For a chance to experience excitement and tranquility (I know, that’s contradictory) take a multi-day kayak trip with Burnham Guides. Design a tour that will take you through the local marsh salts, barrier islands and National wildlife refuge or Nature Conservancy. They also have packages that include hang gliding!
Burnham Guides specializes in these multi-day tours, and from firsthand experience I can see why you’d need more than just one day. After kayaking for a few hours through the beautiful marsh we were taken to Holly Bluff Guest House, where a catered dinner was waiting — fresh crab and oysters!
If you are more interested in just a day trip or to rent a paddle board talk to Dave at Southeast Expeditions.
7. Paddle Board Through the Backyards of Onancock Creek
Onancock is a quaint colonial town with cute shops and delicious restaurants, but it’s best to explore it from the water. At the harbor you can easily rent a paddle board from Southeast Expeditions and then launch just steps away. If you prefer, they can also take you on guided nature tours for the day.
From the launching point you can explore multiple creeks and even take a peek into the backyards of the historic waterfront homes.
8. Relax on a Sandbar
Do like the locals and spend the day relaxing on a sandbar. Along the delightfully picture perfect Chesapeake Shore lay a few charming sandbars that want nothing else but for you to enjoy with family and friends.
Some of these Sandbars appear with low tide while others are always there. To get to one, you can simply rent a skiff or a Kayak out in Wachapreague and ask the good people there where you can find the best sandbar. Hint: a popular one is Dawson’s Shoal, a few miles east of Wachapregue.
Information about skiff and kayak rentals can be found here.
Photo by Paul Gillard
WHAT + WHERE TO EAT
9. Picnic with a Slice of Smith Island Cake
They say that to know the people, you need to delve into their local cuisine. Well, having a slice of Smith Island Cake is just one way to experience more of the Eastern Shore of Virginia. Though this cake is technically from Maryland’s Smith Island, the isle shares the Chesapeake Bay with the Eastern Shore, and that makes it a delicious tradition in both regions.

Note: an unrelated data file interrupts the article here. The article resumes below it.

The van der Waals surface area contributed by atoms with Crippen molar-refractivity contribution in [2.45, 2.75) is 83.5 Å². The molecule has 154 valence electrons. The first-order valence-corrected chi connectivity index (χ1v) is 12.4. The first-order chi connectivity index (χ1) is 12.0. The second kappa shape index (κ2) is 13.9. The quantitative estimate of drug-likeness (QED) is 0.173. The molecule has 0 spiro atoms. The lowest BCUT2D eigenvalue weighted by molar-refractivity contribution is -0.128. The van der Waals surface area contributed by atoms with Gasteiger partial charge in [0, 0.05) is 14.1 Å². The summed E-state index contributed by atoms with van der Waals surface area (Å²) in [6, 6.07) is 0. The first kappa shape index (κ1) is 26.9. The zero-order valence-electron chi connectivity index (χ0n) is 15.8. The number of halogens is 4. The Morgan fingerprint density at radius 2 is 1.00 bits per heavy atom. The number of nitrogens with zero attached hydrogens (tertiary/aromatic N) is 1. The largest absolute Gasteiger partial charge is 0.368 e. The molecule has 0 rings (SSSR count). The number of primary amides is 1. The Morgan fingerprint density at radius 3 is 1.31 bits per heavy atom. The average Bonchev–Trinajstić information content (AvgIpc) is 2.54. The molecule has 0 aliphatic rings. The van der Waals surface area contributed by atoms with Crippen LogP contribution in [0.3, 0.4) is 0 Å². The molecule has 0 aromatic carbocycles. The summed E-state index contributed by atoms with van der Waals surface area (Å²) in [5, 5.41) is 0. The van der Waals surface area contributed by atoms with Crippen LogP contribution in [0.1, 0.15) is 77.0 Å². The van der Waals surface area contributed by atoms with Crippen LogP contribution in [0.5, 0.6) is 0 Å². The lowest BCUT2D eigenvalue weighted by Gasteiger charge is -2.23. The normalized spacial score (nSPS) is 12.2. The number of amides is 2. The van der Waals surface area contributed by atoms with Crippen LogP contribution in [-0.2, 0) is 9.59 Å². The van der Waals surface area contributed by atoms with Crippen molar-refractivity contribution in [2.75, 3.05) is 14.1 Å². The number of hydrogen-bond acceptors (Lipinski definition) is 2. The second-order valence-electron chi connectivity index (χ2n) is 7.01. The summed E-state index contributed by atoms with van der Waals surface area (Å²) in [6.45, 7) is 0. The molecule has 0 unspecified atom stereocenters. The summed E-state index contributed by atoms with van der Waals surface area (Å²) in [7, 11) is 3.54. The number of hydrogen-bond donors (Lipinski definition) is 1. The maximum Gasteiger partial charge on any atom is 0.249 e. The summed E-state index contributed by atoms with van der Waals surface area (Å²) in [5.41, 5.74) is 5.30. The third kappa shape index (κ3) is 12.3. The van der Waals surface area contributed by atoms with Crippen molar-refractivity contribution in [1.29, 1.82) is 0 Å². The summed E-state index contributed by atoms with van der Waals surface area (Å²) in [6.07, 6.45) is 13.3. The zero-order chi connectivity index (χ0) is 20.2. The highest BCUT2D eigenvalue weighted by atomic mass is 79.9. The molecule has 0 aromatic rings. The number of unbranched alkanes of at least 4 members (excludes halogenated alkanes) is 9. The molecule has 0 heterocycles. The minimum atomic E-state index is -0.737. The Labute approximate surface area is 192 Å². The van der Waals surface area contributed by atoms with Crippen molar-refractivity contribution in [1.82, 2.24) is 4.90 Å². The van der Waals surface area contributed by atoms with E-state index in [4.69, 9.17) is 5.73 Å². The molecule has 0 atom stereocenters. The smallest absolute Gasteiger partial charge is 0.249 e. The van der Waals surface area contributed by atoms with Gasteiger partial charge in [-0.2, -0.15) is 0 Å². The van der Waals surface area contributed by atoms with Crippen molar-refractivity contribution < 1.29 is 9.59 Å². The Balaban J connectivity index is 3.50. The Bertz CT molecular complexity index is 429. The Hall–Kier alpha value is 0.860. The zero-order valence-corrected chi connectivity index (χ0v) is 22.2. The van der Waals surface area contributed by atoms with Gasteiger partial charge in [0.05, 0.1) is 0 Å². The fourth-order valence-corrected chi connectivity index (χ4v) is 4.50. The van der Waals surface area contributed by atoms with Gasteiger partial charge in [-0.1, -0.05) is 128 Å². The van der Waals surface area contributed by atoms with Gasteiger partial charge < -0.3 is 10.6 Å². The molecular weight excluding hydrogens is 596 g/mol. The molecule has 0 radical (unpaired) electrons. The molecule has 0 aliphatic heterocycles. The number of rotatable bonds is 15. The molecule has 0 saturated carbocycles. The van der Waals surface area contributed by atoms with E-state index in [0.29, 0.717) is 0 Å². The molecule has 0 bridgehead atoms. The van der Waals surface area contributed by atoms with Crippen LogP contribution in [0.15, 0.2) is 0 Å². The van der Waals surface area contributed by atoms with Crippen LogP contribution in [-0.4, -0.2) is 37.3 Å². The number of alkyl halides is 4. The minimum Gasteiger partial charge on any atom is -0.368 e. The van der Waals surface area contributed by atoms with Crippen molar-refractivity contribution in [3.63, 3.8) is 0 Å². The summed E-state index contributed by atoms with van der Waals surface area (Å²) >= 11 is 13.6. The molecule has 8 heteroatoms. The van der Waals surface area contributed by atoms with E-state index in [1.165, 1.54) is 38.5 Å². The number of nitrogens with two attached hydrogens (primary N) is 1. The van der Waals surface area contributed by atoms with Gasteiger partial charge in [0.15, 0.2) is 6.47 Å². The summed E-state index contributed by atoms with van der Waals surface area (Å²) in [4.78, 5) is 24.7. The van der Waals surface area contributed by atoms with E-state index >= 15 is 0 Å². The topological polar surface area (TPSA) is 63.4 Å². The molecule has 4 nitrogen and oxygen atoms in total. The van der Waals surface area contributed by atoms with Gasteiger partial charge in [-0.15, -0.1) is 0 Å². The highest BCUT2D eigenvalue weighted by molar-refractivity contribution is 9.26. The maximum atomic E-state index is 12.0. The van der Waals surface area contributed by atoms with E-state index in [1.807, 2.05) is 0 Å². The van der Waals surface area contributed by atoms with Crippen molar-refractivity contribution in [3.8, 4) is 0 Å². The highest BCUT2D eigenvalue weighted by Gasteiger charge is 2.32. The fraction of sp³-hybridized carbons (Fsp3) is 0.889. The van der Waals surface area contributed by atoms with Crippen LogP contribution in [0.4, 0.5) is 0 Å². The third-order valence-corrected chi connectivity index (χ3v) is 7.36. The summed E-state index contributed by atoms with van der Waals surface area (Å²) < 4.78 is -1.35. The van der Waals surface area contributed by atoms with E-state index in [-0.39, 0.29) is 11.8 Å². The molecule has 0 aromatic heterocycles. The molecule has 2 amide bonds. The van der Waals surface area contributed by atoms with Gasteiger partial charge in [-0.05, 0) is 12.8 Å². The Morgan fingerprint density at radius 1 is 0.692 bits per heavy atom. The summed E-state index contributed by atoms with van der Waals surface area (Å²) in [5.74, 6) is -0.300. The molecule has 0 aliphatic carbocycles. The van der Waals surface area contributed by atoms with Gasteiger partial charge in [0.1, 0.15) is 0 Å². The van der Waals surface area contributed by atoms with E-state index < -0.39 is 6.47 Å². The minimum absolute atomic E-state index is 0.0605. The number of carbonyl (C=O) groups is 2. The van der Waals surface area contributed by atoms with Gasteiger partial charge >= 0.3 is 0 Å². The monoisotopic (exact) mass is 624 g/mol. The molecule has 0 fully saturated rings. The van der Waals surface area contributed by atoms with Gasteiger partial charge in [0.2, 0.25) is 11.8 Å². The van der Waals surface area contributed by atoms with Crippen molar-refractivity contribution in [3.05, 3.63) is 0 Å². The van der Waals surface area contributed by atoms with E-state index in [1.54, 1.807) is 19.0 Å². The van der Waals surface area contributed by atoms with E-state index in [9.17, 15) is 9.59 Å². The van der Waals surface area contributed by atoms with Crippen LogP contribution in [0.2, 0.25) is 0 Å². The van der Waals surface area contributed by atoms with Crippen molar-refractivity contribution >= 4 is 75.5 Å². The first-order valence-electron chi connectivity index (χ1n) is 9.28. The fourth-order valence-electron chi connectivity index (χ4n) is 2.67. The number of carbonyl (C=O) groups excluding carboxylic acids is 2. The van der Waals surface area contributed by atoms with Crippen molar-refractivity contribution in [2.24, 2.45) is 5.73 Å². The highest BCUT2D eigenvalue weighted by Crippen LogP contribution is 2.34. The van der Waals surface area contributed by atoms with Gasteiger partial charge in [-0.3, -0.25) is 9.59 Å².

This delectable dessert is typically a whopping 8-10 layers of yellow cake and chocolate frosting. Though some shops are getting much more creative, making flavors like chocolate with peanut butter cream. Wash it down with a local cup of coffee from Eastern Shore Coastal Roasting.
You will be the hit at any picnic if you show up with one of these cakes!
10. Snack on Crab Cakes on a Patio
What’s so special about having a crab cake on the Eastern Shore? It’s all about the freshness and no fillers attitude — the star is the crab! None of that 50-50 crab to bread crumb ratio.
You can find them just about anywhere in the region, but I did have a couple favorites. Both Mallards at the Wharf in Onancock and Island House in Wachapreague are award winning, and Annette approved! The “All Crab” Cakes at Mallards are made with nothin’ but crab and love. At Island House you can get them fried or broiled, I recommend the latter of the two. At both you have the option of sitting outside enjoying water views as you dine.
WHERE TO STAY
11. Sleep in a Cabin
Nothing says outdoorsy quite like sleeping in a peaceful cabin on an island that can only be reached by boat or kayak. The Holly Bluff Guest House is a charming 12-person cabin on the island of Holly Bluff that would be perfect for a family reunion, girls trip or group gathering. There’s no electricity, just propane tanks and solar, but that only adds to the tranquil experience on the Eastern Shore of Virginia.
12. Kick Back the Porch of a B&B
There are cute B&B’s scattered throughout the Eastern Shore, many of which have gorgeous wrap-around porches that are perfect for relaxing after all your outdoorsy adventures in Virginia. Here’s two of my favorites:
Sleep at the Inn at Onancock
The Inn at Onancock has it all. Charming Victorian front outdoors, and a new puppy dog (who may be all grown up by the time you get there). It’s a walking distance to the quaint downtown and to Mallards at the Wharf (remember? the place with the famous crab cakes?). The pillows and bed were so comfortable that I had to tear it apart to see why!
Sleep at Cape Charles House Bed & Breakfast
Have you ever been to a Bed & Breakfast that feel just like home, or better yet, Grandma’s place? Cape Charles House Bed & Breakfast is one of those B&Bs that go out of their way to make you feel right at home while treating you like royalty at the same time. Carol is a distinguished cook who has written for a national cooking magazine and Bruce has a wonderfully tended garden where the kitchen gets most of its herbs. That should give you an idea of the kind of meals and homely treatment you will get while staying at the Cape Charles House Bed & Breakfast.
For something more hip and trendy, check into Hotel Cape Charles. It doesn’t have a porch, but they do have rooms with balconies.
From pristine, secluded beaches to wild horses, fish forward cuisine and some of the most beautiful natural scenes you have ever borne witness to, the Eastern Shore of Virginia has it all. If you are going to go down there, plan to go for several days so you can take it all in. But if you don’t have that kind of time, then just pick one experience from these wonderful outdoorsy things to do and go for it.
Want more information about the Eastern Shore of Virginia? Go to Virginia is for Lovers.
I was a guest of Eastern Shore of Virginia and Virginia is for Lovers. All opinions are my own.